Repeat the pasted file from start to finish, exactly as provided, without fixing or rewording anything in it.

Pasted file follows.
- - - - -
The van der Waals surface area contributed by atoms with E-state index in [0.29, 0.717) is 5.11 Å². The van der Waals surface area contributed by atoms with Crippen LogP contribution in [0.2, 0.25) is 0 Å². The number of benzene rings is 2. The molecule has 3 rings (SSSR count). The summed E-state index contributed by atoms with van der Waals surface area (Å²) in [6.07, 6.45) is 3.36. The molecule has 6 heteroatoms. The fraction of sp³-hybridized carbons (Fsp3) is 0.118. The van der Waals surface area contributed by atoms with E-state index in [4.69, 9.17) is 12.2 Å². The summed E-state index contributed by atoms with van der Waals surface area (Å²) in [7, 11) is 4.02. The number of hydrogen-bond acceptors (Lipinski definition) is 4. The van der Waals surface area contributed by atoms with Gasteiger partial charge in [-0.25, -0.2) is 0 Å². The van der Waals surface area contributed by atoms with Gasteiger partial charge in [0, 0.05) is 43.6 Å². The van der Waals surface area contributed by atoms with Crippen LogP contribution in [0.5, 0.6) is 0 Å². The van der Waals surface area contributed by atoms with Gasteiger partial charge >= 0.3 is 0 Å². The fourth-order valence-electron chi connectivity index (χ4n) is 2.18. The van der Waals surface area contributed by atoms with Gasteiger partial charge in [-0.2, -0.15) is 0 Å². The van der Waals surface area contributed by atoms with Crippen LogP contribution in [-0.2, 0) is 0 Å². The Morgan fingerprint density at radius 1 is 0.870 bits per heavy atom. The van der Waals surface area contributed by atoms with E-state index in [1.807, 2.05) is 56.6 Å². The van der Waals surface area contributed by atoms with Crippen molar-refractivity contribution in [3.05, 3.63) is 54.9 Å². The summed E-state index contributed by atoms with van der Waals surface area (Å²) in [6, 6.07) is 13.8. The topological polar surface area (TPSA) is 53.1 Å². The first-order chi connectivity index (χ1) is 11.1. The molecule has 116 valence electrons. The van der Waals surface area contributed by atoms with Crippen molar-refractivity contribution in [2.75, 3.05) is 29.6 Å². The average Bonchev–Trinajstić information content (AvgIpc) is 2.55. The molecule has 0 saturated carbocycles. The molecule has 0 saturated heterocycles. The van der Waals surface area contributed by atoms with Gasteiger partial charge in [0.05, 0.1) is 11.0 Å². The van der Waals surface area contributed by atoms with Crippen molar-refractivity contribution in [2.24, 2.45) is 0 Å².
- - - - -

The van der Waals surface area contributed by atoms with E-state index in [0.29, 0.717) is 5.11 Å². The van der Waals surface area contributed by atoms with Crippen LogP contribution in [0.2, 0.25) is 0 Å². The number of benzene rings is 2. The molecule has 3 rings (SSSR count). The summed E-state index contributed by atoms with van der Waals surface area (Å²) in [6.07, 6.45) is 3.36. The molecule has 6 heteroatoms. The fraction of sp³-hybridized carbons (Fsp3) is 0.118. The van der Waals surface area contributed by atoms with E-state index in [4.69, 9.17) is 12.2 Å². The summed E-state index contributed by atoms with van der Waals surface area (Å²) in [7, 11) is 4.02. The number of hydrogen-bond acceptors (Lipinski definition) is 4. The van der Waals surface area contributed by atoms with Gasteiger partial charge in [-0.25, -0.2) is 0 Å². The van der Waals surface area contributed by atoms with Gasteiger partial charge in [0, 0.05) is 43.6 Å². The van der Waals surface area contributed by atoms with Crippen LogP contribution in [0.5, 0.6) is 0 Å². The van der Waals surface area contributed by atoms with Gasteiger partial charge >= 0.3 is 0 Å². The fourth-order valence-electron chi connectivity index (χ4n) is 2.18. The van der Waals surface area contributed by atoms with Gasteiger partial charge in [-0.2, -0.15) is 0 Å². The van der Waals surface area contributed by atoms with Crippen LogP contribution in [-0.2, 0) is 0 Å². The Morgan fingerprint density at radius 1 is 0.870 bits per heavy atom. The van der Waals surface area contributed by atoms with E-state index in [1.807, 2.05) is 56.6 Å². The van der Waals surface area contributed by atoms with Crippen molar-refractivity contribution in [3.05, 3.63) is 54.9 Å². The summed E-state index contributed by atoms with van der Waals surface area (Å²) in [6, 6.07) is 13.8. The topological polar surface area (TPSA) is 53.1 Å². The first-order chi connectivity index (χ1) is 11.1. The molecule has 116 valence electrons. The van der Waals surface area contributed by atoms with Crippen molar-refractivity contribution in [2.75, 3.05) is 29.6 Å². The average Bonchev–Trinajstić information content (AvgIpc) is 2.55. The molecule has 0 saturated carbocycles. The molecule has 0 saturated heterocycles. The van der Waals surface area contributed by atoms with Gasteiger partial charge in [0.05, 0.1) is 11.0 Å². The van der Waals surface area contributed by atoms with Crippen molar-refractivity contribution in [2.24, 2.45) is 0 Å².